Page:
While it will be some time before 5G LTE becomes standard, Apple is thinking ahead about how to best incorporate 5G technology into its iPhones. According to a Fast Company report, Apple has been working with Intel to incorporate the chipmaker’s 5G modems in future iPhones while talks with Qualcomm, the world’s biggest modem supplier, have been “limited.”
Qualcomm currently has a more advanced 5G modem than Intel does, but Intel reportedly has “multiple thousands” of employees working on improving its 5G chip. Intel first announced its 5G modem at CES 2017 and announced recently that it completed a “full end-to-end 5G call based on its early 5G silicon.” While Qualcomm’s 5G modem has more specialized carrier features, reports suggest that those features won’t be “widely adopted” by all carriers. Also, Qualcomm’s chips are particularly equipped to support CDMA networks but those may become obsolete over time as 5G infiltrates the industry.
An iPhone with a 5G modem would theoretically be capable of connection speeds of one gigabit per second or more, but the industry’s transition to support 5G will take some time. The report suggests that Intel could supply a 5G modem for an iPhone debuting in 2019 or 2020.
Apple started using Intel chips in iPhones with the iPhone 7 and 7 Plus and is using a combination of Qualcomm and Intel chips in the iPhone 8 and 8 Plus that debuted in September. Signs point to Apple moving away from Qualcomm chips entirely, removing them from iPhones and iPads and relying on Intel chips and possibly those made by MediaTek.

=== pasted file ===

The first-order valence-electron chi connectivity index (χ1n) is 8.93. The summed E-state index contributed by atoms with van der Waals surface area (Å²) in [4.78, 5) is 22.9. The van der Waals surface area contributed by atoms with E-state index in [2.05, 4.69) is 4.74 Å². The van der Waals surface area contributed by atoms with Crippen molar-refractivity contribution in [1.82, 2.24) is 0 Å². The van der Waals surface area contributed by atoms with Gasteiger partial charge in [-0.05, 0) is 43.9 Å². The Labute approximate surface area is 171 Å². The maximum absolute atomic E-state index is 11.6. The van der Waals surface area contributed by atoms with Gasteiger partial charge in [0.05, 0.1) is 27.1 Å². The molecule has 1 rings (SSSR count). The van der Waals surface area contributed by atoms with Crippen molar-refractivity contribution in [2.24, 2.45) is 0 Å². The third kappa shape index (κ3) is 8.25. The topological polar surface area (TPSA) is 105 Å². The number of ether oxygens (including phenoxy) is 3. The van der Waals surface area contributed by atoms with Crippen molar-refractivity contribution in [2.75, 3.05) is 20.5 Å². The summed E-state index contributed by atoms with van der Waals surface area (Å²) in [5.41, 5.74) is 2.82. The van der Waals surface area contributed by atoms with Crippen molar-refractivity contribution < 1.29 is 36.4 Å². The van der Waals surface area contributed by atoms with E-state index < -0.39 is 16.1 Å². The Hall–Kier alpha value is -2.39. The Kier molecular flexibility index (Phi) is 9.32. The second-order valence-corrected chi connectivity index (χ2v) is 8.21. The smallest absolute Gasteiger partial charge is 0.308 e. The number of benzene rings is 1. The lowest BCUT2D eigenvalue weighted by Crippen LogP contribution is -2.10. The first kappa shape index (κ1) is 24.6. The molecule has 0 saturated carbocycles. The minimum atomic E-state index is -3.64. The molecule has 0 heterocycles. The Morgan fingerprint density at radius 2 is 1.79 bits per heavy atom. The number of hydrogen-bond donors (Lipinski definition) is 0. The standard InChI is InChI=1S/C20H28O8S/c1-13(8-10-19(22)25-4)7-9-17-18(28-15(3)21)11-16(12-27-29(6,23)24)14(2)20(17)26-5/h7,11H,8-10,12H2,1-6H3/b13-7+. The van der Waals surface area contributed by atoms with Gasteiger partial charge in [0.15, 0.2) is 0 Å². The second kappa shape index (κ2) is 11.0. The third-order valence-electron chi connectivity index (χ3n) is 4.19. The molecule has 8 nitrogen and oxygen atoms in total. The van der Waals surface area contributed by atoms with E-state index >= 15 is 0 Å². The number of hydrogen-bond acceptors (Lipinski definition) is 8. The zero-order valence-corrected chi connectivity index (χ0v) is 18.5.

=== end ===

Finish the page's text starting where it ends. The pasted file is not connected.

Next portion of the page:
Apple and Qualcomm have been feuding since the beginning of the year, after Qualcomm began charging billions in royalty fees for technologies that Apple thinks the company “has nothing to do with.” Apple stopped paying Qualcomm’s fees, which resulted in Qualcomm filing several lawsuits against the iPhone maker and reportedly withholding software needed to test its chips on Apple devices.
It’s clear that Apple wants to lessen its Qualcomm dependence, but it would likely be to Qualcomm’s benefit to patch things up with Apple. Broadcom recently placed an unsolicited bid to buy Qualcomm for $105 billion, which Qualcomm promptly rejected. The chipmaker believes the offer undervalued the company, and it would rather continue on its own. “We are confident in our ability to create significant additional value for our stockholders as we continue our growth in these attractive segments and lead the transition to 5G,” Qualcomm CEO Steve Mollenkopf wrote in a statement.
Qualcomm could bolster its position (and force a higher offer from Broadcom) by resolving its issues with Apple and completing the acquisition of NXP Semiconductor. Qualcomm’s $39 billion deal to buy the chipmaker was slated to wrap up by the end of 2017 but could extend into 2018.
Ars has reached out to Apple for more information and will update the article if we receive a reply.